Financial Inclusion is a range of activities and projects aimed at tackling two main issues:
- Financial Exclusion, which describes a person’s inability to access appropriate financial products and services.
- Financial Capability, which describes the skills that people need to budget and plan their money for the future, their attitudes to money and financial institutions, such as banks and credit companies.
Too many people cannot gain access to appropriate financial products and services at present; they struggle to obtain affordable credit or helpful financial advice and face barriers in opening and operating bank accounts. Financial exclusion blights the lives of many millions of people; it increases the costs they bear for basic services; it makes them vulnerable to illegal or high cost lending; it reinforces social exclusion.
Financial services play an important role in most people’s everyday lives. Many people rely on their bank accounts to pay their bills and have their wages paid into. Products such as mortgages and pensions enable people to buy homes and save for their futures.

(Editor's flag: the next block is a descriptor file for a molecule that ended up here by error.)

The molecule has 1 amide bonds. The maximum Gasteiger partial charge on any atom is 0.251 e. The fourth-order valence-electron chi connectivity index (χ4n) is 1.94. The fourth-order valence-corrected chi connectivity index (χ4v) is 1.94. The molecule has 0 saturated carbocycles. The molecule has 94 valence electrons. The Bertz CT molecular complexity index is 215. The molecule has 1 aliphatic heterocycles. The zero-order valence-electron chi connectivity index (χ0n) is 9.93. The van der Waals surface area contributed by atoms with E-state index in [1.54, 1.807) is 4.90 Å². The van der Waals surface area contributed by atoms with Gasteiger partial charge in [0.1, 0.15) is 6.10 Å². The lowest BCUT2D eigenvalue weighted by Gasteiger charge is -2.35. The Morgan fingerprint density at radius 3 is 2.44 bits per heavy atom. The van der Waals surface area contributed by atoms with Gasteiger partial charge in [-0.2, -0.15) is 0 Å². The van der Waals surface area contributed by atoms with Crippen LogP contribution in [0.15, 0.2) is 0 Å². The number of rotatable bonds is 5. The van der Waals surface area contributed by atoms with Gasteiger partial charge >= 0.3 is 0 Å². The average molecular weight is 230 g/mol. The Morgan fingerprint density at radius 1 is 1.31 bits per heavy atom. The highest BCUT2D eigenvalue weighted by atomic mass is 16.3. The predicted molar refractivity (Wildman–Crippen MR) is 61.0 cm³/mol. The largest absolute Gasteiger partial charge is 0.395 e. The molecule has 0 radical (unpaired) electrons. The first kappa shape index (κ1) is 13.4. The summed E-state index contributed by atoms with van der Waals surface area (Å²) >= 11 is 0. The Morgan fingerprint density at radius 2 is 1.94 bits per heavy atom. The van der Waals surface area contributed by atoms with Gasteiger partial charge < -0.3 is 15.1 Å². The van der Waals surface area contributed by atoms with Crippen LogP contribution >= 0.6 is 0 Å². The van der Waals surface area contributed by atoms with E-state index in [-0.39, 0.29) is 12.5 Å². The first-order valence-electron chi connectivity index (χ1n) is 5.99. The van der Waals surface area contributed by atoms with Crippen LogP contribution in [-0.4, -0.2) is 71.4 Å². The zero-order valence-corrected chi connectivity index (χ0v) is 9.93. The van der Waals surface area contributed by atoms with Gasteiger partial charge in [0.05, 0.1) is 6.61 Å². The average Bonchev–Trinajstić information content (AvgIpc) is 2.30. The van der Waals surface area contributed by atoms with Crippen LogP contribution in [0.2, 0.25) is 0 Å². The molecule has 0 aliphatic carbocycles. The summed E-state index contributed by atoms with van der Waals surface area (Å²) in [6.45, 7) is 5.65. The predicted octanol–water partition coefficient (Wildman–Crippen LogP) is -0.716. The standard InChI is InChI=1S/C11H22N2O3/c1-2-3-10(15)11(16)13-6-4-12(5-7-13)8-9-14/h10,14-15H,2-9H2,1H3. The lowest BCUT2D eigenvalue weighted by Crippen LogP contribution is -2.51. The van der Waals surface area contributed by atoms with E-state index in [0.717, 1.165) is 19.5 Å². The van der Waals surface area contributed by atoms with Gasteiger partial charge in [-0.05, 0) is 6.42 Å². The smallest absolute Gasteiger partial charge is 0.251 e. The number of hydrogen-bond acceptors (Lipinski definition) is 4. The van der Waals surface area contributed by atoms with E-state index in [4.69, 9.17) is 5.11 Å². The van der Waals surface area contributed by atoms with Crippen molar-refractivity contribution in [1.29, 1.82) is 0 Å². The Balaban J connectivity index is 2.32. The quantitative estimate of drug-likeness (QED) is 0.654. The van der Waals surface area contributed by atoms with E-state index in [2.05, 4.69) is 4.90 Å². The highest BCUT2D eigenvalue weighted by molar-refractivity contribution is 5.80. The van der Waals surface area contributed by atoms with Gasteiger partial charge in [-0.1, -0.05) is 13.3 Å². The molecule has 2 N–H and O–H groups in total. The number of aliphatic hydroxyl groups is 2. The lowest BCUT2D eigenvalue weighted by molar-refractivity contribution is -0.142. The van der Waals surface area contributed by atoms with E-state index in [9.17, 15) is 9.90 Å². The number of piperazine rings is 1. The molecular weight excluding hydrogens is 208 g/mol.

Yet, some people do not have access to even the most basic of financial services and products, resulting in them paying increased prices for the services that they can and do access.
People who are financially excluded find themselves experiencing one or more of the following issues:
- No bank account
- Reliance on doorstep/high-interest credit
- No savings, insurance and/or pensions
This is people’s knowledge and skills to understand their own financial circumstances, along with the motivation to take action. Financially capable consumers plan ahead, find and use information, know when to seek advice and can understand and act on this advice, leading to greater participation in the financial services market’
Being able to make sound financial decisions is an essential life skill. It enables people to manage their day-to-day finances and empowers them to be able to cope with unforeseen emergencies and plan for their futures.
Yet, many people lack these necessary skills, which often results in greater costs to their own financial wellbeing, and to the local economy. The increase in personal responsibility on people to manage their finances and has led to a ‘live for today, pay later’ culture.